What did you mod today?

Thanks for risking the $45 and reporting back!

Is that glue in the second pic or broken glass? Just clean it up with alcohol?

Glue residue :+1:

I didn’t try to clean it or anything I was scared to bump the tiny wires on the die, residue is really thin though.

Is the lens just for protection of those little wires? Anyone know for sure?

Sometimes you just need more AAA’s to try more LEDs. If I had more variety I would offer it up to pass around for so many undecided people.

Nice collection, contactcr! I’ve got probably just shy of that. I’m a sucker for AAA and AA lights as they’re usually inexpensive and probably get most of my use since there’s always one around (always at least one or two in my pockets)

Yep ..... 15-20 AAA lights is about enough . There ends up not really being that much difference in them to warrant having too many more than that . I have a small box that when it gets full of AAA's I think .."ok that's enough"..

..... need to get a bigger box .

1.2mm copper heatsink to shim using hand tools :weary:

This allows proper contact with Convoy Omtem Switch inside the Brass S2+ tail cap.

i’m not sure if you want to click this link or not, but that is definitely some manual work.


Thanks, those should come in handy.

It seems like more products are becoming available, it really pays to do a thorough product search. For example I decided to look again for a 120mm glass lens (to replace a plastic lens) for a light. I found someone on eBay that custom cuts glass disks for just a couple dollars.

I have had a couple of those Boruit D10 headlamps for quite while. I like the light a lot but there has been one main gripe. Like so many cheaper lights the emitter is very cold. I have been meaning to swap the XM-L it came with for something else. Today I did it, using a Samsung LH351D in 4000K, CRI 90.

I neglected to take a “before” image. I began with removing the OEM star and emitter. It was glued in place with a little thermal compund. Prying with a small screwdriver popped it loose. After de-soldering and some preliminary scraping, this is what I had. Those wires to the mcpcb sure are short.

I did do a more thorough job of cleaning up the debris. Then I reflowed the LH351D onto a mtnelectronics 200mm mcpcb. Here it is just before I slipped it off my homemade reflow hot plate.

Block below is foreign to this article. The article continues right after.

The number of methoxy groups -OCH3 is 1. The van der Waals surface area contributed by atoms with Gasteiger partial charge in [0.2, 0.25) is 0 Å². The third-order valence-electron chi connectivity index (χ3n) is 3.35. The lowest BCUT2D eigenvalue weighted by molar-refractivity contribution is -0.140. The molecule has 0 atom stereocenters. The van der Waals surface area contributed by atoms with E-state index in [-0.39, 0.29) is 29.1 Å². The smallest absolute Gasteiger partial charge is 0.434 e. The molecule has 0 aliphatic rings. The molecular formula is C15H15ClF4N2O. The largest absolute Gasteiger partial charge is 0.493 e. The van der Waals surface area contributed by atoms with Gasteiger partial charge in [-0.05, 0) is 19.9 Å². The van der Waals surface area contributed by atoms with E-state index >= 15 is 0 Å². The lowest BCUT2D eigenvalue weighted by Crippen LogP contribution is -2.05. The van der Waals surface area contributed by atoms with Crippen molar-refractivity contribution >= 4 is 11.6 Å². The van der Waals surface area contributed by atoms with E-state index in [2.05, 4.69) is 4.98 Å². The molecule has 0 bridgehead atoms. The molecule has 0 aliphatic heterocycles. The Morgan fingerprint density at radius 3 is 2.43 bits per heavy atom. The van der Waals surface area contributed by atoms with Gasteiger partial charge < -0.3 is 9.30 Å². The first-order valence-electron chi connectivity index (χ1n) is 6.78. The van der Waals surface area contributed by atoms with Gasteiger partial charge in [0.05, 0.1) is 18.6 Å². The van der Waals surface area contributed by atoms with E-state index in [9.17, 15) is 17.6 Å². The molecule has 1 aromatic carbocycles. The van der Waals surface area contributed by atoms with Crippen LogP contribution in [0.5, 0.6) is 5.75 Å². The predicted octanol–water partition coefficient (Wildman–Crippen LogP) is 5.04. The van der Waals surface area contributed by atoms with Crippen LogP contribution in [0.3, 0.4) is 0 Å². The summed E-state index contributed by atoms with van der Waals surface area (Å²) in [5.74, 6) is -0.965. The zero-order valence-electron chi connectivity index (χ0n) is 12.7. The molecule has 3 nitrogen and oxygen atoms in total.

I managed to solder the wires to the mcpcb with less drama than I was anticipating.

I mounted the mcpcb to the shelf using some double sided thermal tape. As well as swapping the mcpcb/emitter I am swapping the reflector with an optic. I’m not sure of the angle. It was in one of my unlabeled odds ‘n’ ends boxes. Not too wide, not too narrow. I did try this out before commencing the emitter swap.

A nice, noticably warmer shade of light than the OEM emitter. I have used the 4000K 90 CRI LH351D in other applications and do like the light it produces.

Looking at the front end of the optic…

Another shot…

Beam shot… the light is about 16 to 18 inches above the wood. (wood is a back panel for a kitchen island cabinet I am working on.)

Charging the 30Q now…

Nice swap, Don. Those things do make good hosts.

Nice work MtnDon :beer:
Can you tell me more about your hot plate, I need to make something with better temp control.

Nice! I have some TIR optics coming from… fasttech? Sounds right. And the driver I ordered from Quadrupel is finally tracking stateside, after 28 days of the tracking not updating. I’ve yet to decide what LED I’ll put in, though. I have a pair of 5D XM-L2s from Hank to hopefully successfully get one into my Olight S1. Maybe the other will go in here…

Also, you are such a Canadian with those Robertson-head screws :stuck_out_tongue:

The reflow plate is very simple. I cut and rather crudely bolted together four layers of 1/8” thick x 2 inch wide aluminum strap. I drilled three holes in the sides of the stacked plated to fit the heater elements. The heater elements are replacement parts for some 3D printer. I found them on Aliexpress. I clamp the two bolt legs in a vice when I want to use it.

I use a DC power supply for power. The three elements are connected in parallel. In warm weather such as now I find that setting the output to 6.0 VDC is about right; I need to step it up when the shop is colder. The elements draw about 4.8 amps at that setting and the plate heats up the mcpcb fast enough w/o damaging the emitter. I use another warmed aluminum plate stack to move the mcpcb to for a gradual cooling. It was just trial and error with the finalized numbers written on a note and taped inside the cabinet door as I can’t remember details like that very well. Not fancy but it was cheap and works for me.

:smiley: I’m impressed you know the name. When we moved I packed the entire workshop, nuts, bolts, hardwood lumber, etc. Everything! Some hardware I had in large numbers. Thirty-five-plus years later I still have some assorted “Canadian” screws. I do like those square drives so much better than phillips.

I ended up with some Robertson drywall screws. I hate the phillips drive with a burning passion. Mostly I’ve ended up with torx-drive stuff, though.

Simple mod:
Replaced the XML2 U3 1A on the On The Road 311 for a Luxeon V2 4000K on led4power MCPCB.


Love the “after”.

Ahah, thank you :wink:
I also prefer the after, this led and tint in particular are great :wink:

BTW, when I pointed it - before and after - to the lux meter, the Luxeon V2 gave me slightly higher results. Is that normal? Can it be related to the more intense hotspot?

Yes, that’s exactly it. If lumens were the same (and they are likely higher with Luxeon V2), it’s a smaller emitter so it’ll be a bit throwier.